Plaid is a Scots language word meaning
blanket, usually referring to patterned
it is unclear if the Gaelic word Plaide
came first. Sometimes, mostly in England,
this word is spelled Plad.
In British English, particularly
in Scotland, a plaid or a
plaid rug is a large thick woollen
used as a travel rug or as a blanket.
It may be laid on the ground as a tablecloth
for a picnic.
When the modern
is worn as a dress uniform, for example
by pipe band Drum majors, a plaid
is a pleated cloth in the same tartan
as the kilt, cast over the shoulder
and fastened at the front. A similar
plaid in checked cloth was formerly
worn by Scottish lowlands shepherds.
Historically the earlier form of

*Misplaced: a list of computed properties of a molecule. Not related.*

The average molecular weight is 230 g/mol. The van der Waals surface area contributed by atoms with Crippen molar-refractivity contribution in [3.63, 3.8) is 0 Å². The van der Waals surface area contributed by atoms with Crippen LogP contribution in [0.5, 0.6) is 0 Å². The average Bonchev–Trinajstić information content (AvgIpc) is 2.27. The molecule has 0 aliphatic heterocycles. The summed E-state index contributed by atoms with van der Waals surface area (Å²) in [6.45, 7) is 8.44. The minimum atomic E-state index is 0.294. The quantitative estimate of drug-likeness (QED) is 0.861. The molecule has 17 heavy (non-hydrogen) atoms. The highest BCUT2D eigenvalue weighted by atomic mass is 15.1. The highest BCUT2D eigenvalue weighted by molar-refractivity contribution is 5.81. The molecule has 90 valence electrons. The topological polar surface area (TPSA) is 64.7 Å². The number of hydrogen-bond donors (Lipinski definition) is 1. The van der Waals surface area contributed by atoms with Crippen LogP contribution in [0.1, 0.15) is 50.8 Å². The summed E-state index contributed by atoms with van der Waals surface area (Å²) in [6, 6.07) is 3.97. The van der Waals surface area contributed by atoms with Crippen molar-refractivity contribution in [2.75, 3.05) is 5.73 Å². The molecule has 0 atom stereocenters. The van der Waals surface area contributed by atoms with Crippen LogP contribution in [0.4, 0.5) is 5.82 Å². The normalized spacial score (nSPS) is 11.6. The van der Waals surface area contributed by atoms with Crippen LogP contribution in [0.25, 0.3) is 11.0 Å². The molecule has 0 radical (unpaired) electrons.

was the belted plaid, a double
width of thick woollen cloth worn pleated
and fastened around the waist by a belt,
with the upper half often cast over
the shoulder but sometimes hanging down
over the belt and gathered up at the
front or brought up over the head for
protection against weather. This was
worn over a leine (or shirt)
and formed a cheap all-weather outfit
that also served as a blanket or bedroll
for wild camping. It is mostly associated
with the Scottish highlands, but was
also used in poor lowland rural areas.
- In American English, plaid is cloth
made with alternating stripes and bands
of color woven into or dyed onto the
fabric. This makes blocks of color that
repeat vertically and horizontally in
a pattern of squares and lines.
is the name of a British electronic
music duo, taking their name from the
threads of the fabric.